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What’s the Best Time to Take Social Security Benefits?

Bigstock-Elder-Couple-With-Bills-3557267Timing is an important part of making the most of your Social Security benefits. Take benefits too early, and you’ll receive a smaller amount for the rest of your life. Wait until you have passed your full retirement age, or longer, and the benefits will be larger.

With the near disappearance of traditional pensions and longer life expectancies, Social Security benefits have become more important than ever to retirees. For many, Social Security benefits are the biggest asset they have. Strategically planning how and when you take these benefits, can have a big impact on your overall retirement finances. That includes coordinating benefit claims with a spouse, if you have one, knowing your full retirement age and making a conscious decision about when to take these benefits.

Kiplinger’s recent article, “Time Claims to Maximize Social Security Benefits,” says that with more baby boomers becoming eligible for Social Security benefits, some strategies for how to claim the benefits are going away. Full retirement age is also going up, and there’s the threat of curbs to future benefits.

However, the rules for claiming retirement benefits have become a little simpler. Under a law passed in 2015, those born on or after January 2, 1954 are presumed to be applying for the highest benefit for which they qualify—regardless of whether it’s their own benefit or a spousal benefit—no matter what their age is when they claim. The law also phases out the restriction on an application for spousal benefits, which could boost a couple’s total payout by tens of thousands of dollars. However, a small group of boomers still may be eligible to use it.

These important moves can help you maximize your lifetime benefits—and help your nest egg go much further. Full retirement age (FRA)—calculated by your birth year—is on a gradual slope upward from age 66 to age 67. Social Security benefits increase monthly by a small percentage from age 62 to your full retirement age. As a result, if you err and claim at age 66 when your full retirement age is really 66½, the loss won’t be significant, but it could be permanent, decreasing your benefits for a lifetime.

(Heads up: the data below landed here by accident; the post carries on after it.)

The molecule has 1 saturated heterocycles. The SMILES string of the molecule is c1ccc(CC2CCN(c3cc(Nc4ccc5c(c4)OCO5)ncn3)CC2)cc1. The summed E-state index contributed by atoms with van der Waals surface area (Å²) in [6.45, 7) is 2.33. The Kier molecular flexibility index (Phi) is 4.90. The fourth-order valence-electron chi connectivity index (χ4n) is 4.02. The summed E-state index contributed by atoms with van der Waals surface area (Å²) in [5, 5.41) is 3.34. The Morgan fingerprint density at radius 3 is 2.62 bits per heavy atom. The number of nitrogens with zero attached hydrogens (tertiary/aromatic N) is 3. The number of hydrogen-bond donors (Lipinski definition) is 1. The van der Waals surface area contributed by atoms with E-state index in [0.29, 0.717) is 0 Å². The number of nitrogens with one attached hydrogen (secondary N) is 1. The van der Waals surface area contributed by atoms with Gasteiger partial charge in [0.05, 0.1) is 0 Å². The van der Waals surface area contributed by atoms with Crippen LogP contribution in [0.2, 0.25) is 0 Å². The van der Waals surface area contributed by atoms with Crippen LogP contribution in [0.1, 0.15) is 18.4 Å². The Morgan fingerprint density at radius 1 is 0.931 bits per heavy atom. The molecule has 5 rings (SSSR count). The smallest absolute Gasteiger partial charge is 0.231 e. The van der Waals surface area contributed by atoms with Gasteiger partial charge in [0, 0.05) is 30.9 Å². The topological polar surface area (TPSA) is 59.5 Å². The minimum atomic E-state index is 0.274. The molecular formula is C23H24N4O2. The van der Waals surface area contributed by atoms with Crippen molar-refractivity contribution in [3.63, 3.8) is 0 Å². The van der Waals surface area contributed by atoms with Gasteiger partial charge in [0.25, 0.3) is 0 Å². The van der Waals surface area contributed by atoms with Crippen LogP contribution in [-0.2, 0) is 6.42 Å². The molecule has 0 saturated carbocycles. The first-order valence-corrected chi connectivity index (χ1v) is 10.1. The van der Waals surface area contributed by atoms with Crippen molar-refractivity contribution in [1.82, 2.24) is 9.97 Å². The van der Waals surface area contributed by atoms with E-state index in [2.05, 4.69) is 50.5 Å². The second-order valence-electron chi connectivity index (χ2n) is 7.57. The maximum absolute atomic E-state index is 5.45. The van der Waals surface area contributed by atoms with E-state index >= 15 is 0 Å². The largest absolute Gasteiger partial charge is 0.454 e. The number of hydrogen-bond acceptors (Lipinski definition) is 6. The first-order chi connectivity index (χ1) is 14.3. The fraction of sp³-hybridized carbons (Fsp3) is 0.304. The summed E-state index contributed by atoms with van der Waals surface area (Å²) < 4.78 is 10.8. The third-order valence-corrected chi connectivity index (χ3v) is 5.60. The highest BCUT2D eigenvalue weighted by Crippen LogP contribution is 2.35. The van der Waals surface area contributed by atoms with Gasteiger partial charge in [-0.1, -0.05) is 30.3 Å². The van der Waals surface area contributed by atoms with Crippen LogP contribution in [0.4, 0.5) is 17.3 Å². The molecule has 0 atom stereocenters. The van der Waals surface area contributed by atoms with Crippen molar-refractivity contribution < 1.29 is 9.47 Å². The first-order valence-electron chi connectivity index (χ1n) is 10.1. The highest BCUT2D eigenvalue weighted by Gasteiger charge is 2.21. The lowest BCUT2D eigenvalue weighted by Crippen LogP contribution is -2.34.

The rising full retirement age for Social Security means that those who claim early will see a larger benefit reduction. For those with a full retirement age of 66, claiming at 62 permanently reduces their benefits by 25%. However, for those with a full retirement age of 67, the reduction is 30%. A higher full retirement age also decreases the bonus for people who wait to claim until age 70. Those with a full retirement age of 66 can earn up to 32% extra—or 8% a year in delayed retirement credits up to age 70. People with a full retirement age of 67 can earn up to 24% extra.

Know your exact full retirement age to understand how your benefit will be affected by claiming at different ages. All the cost-of-living adjustments are also calculated on that higher amount, so you receive the benefit of compounding.

Your FRA is also important, if you’re still working when you claim. Retiring and taking Social Security benefits are two separate decisions. You can do one without doing the other. However, if you apply for benefits before your FRA while still working, your benefits will be subject to the earnings test. Early claimers will temporarily lose $1 of benefits for every $2 of earnings above $17,640 in 2019. In the year you hit FRA, the threshold is higher—in 2019, you’d temporarily forfeit $1 of benefits for every $3 of earnings above $46,920.

Here's a piece of good news: the month you reach your full retirement age, that earnings test goes away. If your plan for retirement includes continuing to work in any fashion, wait until at least after your full retirement age, or later if you can, to claim benefits.

Reference: Kiplinger (July 29, 2019) “Time Claims to Maximize Social Security Benefits”